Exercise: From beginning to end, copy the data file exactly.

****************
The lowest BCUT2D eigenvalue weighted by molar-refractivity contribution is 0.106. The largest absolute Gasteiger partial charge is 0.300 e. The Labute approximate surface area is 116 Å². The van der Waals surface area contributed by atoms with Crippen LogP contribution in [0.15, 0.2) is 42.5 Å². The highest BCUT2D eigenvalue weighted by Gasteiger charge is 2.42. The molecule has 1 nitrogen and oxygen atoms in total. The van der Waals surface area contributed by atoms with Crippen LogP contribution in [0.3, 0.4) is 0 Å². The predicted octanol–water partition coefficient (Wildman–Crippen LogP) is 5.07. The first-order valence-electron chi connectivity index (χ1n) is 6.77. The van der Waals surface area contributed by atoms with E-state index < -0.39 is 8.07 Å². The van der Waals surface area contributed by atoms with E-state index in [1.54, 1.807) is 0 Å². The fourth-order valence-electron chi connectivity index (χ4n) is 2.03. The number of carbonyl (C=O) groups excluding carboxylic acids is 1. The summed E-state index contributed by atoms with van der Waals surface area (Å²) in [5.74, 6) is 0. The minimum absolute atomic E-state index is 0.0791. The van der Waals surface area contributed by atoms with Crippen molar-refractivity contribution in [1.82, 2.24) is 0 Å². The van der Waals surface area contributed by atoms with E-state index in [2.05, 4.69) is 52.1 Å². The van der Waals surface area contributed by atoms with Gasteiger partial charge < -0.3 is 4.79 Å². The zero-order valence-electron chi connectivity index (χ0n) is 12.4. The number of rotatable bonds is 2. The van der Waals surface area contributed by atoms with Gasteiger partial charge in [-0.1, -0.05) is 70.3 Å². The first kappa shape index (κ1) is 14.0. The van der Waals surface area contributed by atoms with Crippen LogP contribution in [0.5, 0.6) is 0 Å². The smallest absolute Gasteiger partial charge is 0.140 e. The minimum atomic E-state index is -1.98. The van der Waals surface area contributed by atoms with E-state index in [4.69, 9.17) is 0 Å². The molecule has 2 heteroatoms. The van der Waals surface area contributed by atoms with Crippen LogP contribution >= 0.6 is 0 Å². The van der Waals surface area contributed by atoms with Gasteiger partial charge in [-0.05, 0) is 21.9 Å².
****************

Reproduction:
The lowest BCUT2D eigenvalue weighted by molar-refractivity contribution is 0.106. The largest absolute Gasteiger partial charge is 0.300 e. The Labute approximate surface area is 116 Å². The van der Waals surface area contributed by atoms with Crippen LogP contribution in [0.15, 0.2) is 42.5 Å². The highest BCUT2D eigenvalue weighted by Gasteiger charge is 2.42. The molecule has 1 nitrogen and oxygen atoms in total. The van der Waals surface area contributed by atoms with Crippen LogP contribution in [0.3, 0.4) is 0 Å². The predicted octanol–water partition coefficient (Wildman–Crippen LogP) is 5.07. The first-order valence-electron chi connectivity index (χ1n) is 6.77. The van der Waals surface area contributed by atoms with E-state index < -0.39 is 8.07 Å². The van der Waals surface area contributed by atoms with E-state index in [1.54, 1.807) is 0 Å². The fourth-order valence-electron chi connectivity index (χ4n) is 2.03. The number of carbonyl (C=O) groups excluding carboxylic acids is 1. The summed E-state index contributed by atoms with van der Waals surface area (Å²) in [5.74, 6) is 0. The minimum absolute atomic E-state index is 0.0791. The van der Waals surface area contributed by atoms with Crippen molar-refractivity contribution in [1.82, 2.24) is 0 Å². The van der Waals surface area contributed by atoms with E-state index in [2.05, 4.69) is 52.1 Å². The van der Waals surface area contributed by atoms with Gasteiger partial charge < -0.3 is 4.79 Å². The zero-order valence-electron chi connectivity index (χ0n) is 12.4. The number of rotatable bonds is 2. The van der Waals surface area contributed by atoms with Gasteiger partial charge in [-0.1, -0.05) is 70.3 Å². The first kappa shape index (κ1) is 14.0. The van der Waals surface area contributed by atoms with Crippen LogP contribution in [0.5, 0.6) is 0 Å². The smallest absolute Gasteiger partial charge is 0.140 e. The minimum atomic E-state index is -1.98. The van der Waals surface area contributed by atoms with E-state index in [4.69, 9.17) is 0 Å². The molecule has 2 heteroatoms. The van der Waals surface area contributed by atoms with Crippen LogP contribution >= 0.6 is 0 Å². The van der Waals surface area contributed by atoms with Gasteiger partial charge in [-0.05, 0) is 21.9 Å².